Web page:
We report on a longitudinal study of the emergence of the ATLAS detector, a complex technological system developed at CERN, Geneva. Our data show that the coordination of initial architectural choices was driven by cycles of contestation and justification that resulted in the creation of what we term interlaced knowledge-pockets of shared knowledge interwoven within and across subsystem communities at ATLAS. We also found that these justifications were possible because of the presence of a boundary infrastructure that served as a common substrate of knowledge for all ATLAS participants. Together, the boundary infrastructure and interlaced knowledge enabled participants to make co-oriented technological choices, address latent interdependencies, and minimize the incidence and severity of glitches when integrating the various subsystems.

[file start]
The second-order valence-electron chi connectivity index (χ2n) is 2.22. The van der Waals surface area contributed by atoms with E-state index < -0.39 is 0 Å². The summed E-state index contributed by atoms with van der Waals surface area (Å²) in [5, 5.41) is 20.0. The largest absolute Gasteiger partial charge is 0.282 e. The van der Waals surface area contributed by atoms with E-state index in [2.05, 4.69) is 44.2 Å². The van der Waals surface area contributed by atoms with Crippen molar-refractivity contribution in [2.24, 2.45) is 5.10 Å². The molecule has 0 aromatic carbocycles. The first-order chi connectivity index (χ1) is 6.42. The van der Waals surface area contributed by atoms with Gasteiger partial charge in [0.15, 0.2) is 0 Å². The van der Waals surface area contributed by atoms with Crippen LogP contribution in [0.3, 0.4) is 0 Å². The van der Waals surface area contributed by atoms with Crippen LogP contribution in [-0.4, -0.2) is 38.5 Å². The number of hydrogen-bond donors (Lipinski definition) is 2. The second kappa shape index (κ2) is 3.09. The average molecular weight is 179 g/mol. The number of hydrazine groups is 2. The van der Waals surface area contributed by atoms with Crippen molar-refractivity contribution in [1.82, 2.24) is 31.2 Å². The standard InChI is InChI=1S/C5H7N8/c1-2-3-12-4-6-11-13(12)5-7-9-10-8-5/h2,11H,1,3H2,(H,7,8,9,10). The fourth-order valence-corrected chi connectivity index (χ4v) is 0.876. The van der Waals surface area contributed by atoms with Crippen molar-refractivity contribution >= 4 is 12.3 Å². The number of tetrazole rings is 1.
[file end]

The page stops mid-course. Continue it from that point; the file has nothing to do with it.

All Science Journal Classification (ASJC) codes
- Strategy and Management
- Organizational Behavior and Human Resource Management
- Management of Technology and Innovation